Referring now to FIG. 1, there is illustrated a pallet carrier 2 positioned before a pallet 4. The term `pallet carrier` in this specification refers to all types of vehicles, whether motor or manually driven, for carrying loads, generally on pallets. The loads will usually be relatively heavy, thus necessitating a vehicle to lift them. The platform of the carrier which lifts the pallet is generally in the shape of a single plate or of twin prongs, as in a fork lift vehicle.
The pallet carrier 2 includes a lifting handle 6 at its rear end for raising an hydraulic piston 8 which is positioned immediately in front of the handle and above the rear steering wheels 9 of the carrier. The top of the piston supports the top of a triangularly-shaped frame 10 located in front of the piston. The frame 10 is fixed to a base member 12, which extends towards the front of the carrier and is the part of the carrier which lifts the load. The rear end of the base member is coupled to the piston through the frame 10, while the front end of the base member is supported on load-bearing rollers 14. Its upper surface is interrupted by openings 16 whose purpose will be explained below.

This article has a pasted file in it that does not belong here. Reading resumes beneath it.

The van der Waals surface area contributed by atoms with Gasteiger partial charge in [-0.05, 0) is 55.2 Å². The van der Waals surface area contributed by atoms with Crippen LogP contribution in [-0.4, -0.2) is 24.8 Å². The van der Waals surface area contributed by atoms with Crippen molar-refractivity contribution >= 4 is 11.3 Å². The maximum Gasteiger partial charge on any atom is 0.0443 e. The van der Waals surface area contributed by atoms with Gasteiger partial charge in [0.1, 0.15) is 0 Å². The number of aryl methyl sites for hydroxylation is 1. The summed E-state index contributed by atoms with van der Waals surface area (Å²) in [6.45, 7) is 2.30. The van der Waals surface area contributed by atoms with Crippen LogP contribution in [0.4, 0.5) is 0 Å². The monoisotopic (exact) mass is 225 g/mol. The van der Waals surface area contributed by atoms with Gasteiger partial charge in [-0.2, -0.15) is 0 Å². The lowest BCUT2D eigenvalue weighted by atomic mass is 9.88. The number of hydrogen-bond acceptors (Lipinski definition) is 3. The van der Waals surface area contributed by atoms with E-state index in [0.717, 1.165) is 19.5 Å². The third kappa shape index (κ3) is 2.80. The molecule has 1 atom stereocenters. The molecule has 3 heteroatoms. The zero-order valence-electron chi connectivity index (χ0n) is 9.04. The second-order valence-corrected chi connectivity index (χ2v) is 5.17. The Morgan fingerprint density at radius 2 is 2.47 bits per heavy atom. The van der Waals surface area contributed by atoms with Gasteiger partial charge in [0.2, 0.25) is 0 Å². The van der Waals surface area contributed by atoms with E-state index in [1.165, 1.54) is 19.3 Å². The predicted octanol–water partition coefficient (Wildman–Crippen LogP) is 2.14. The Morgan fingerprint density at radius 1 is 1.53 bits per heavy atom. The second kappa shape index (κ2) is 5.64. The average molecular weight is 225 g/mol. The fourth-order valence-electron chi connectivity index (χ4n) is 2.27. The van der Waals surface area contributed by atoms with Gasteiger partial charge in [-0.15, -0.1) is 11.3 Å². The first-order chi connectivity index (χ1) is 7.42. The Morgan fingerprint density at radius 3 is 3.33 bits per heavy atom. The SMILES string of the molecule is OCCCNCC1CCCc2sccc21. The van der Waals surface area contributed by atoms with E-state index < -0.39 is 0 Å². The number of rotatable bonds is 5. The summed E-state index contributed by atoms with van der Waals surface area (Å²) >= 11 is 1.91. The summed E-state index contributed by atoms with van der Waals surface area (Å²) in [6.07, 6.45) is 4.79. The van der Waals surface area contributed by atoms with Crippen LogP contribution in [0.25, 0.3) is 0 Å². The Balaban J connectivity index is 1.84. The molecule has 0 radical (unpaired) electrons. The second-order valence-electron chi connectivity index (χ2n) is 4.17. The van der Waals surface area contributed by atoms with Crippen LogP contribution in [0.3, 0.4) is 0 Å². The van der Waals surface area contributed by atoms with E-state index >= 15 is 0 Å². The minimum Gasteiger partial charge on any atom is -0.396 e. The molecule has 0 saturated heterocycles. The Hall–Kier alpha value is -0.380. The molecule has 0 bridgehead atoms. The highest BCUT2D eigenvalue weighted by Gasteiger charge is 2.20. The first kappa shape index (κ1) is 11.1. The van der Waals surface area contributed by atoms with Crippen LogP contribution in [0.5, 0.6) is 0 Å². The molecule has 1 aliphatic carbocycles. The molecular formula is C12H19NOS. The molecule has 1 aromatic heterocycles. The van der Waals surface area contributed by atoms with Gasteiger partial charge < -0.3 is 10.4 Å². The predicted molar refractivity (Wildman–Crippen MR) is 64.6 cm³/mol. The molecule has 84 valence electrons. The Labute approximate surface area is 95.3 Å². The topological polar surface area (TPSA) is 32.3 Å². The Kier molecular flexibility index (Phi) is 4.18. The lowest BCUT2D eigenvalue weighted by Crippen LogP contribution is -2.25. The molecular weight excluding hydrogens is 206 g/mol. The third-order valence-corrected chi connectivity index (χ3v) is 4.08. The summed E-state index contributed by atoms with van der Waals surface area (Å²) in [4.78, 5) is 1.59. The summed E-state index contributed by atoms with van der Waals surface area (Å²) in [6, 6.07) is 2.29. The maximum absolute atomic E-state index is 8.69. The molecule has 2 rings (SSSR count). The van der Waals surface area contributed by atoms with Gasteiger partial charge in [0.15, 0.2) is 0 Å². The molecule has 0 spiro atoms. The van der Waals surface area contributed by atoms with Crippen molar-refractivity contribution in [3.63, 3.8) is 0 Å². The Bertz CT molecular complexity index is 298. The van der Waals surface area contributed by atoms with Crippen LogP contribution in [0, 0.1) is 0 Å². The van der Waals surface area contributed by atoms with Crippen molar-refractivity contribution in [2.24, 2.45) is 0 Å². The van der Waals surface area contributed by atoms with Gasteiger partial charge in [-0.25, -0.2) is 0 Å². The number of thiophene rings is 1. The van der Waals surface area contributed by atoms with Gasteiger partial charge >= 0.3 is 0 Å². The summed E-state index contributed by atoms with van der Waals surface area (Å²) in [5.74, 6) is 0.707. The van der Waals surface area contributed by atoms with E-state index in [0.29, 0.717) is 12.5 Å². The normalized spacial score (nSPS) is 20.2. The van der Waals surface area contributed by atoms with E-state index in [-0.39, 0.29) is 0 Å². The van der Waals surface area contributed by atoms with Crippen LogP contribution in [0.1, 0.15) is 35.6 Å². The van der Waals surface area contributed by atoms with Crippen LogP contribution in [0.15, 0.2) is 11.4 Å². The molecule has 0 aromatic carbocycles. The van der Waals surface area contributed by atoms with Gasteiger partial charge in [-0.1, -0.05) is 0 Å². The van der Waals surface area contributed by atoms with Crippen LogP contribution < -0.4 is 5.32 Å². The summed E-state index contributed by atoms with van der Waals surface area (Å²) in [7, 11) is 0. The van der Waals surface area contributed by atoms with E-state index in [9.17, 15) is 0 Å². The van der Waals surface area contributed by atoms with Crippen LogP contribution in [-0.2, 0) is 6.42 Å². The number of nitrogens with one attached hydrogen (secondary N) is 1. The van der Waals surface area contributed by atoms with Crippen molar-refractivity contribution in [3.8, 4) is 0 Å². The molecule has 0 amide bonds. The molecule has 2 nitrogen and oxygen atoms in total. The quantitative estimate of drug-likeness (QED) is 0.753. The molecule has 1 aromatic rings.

Two L-shaped levers 18 are fixedly attached by centrally-located axle 20 to the lower portion of the frame 10, with one end 22 of each lever pivotably mounted above the rear wheels 9 and its opposite end 24 pivotably coupled to the rear end of a linking bar 26. The front end 28 of the bar 26 is pivotably attached through an angled lever 30 to the load-bearing rollers 14. The lever 30 is fixedly attached to the front portion of the base member 12 by axle 32 positioned at the inflection point of the lever. The purpose of the linking bar 26 is to transfer the lifting power of the piston 8 to the front of the base member 12 so that the base member rises in parallel. A weighing platform 34 rests on the upper surface of the base member 12 but is not fixed to it. The weighing platform may be in the form of a single-plate, or in the form of two prongs such as in a fork-lift vehicle.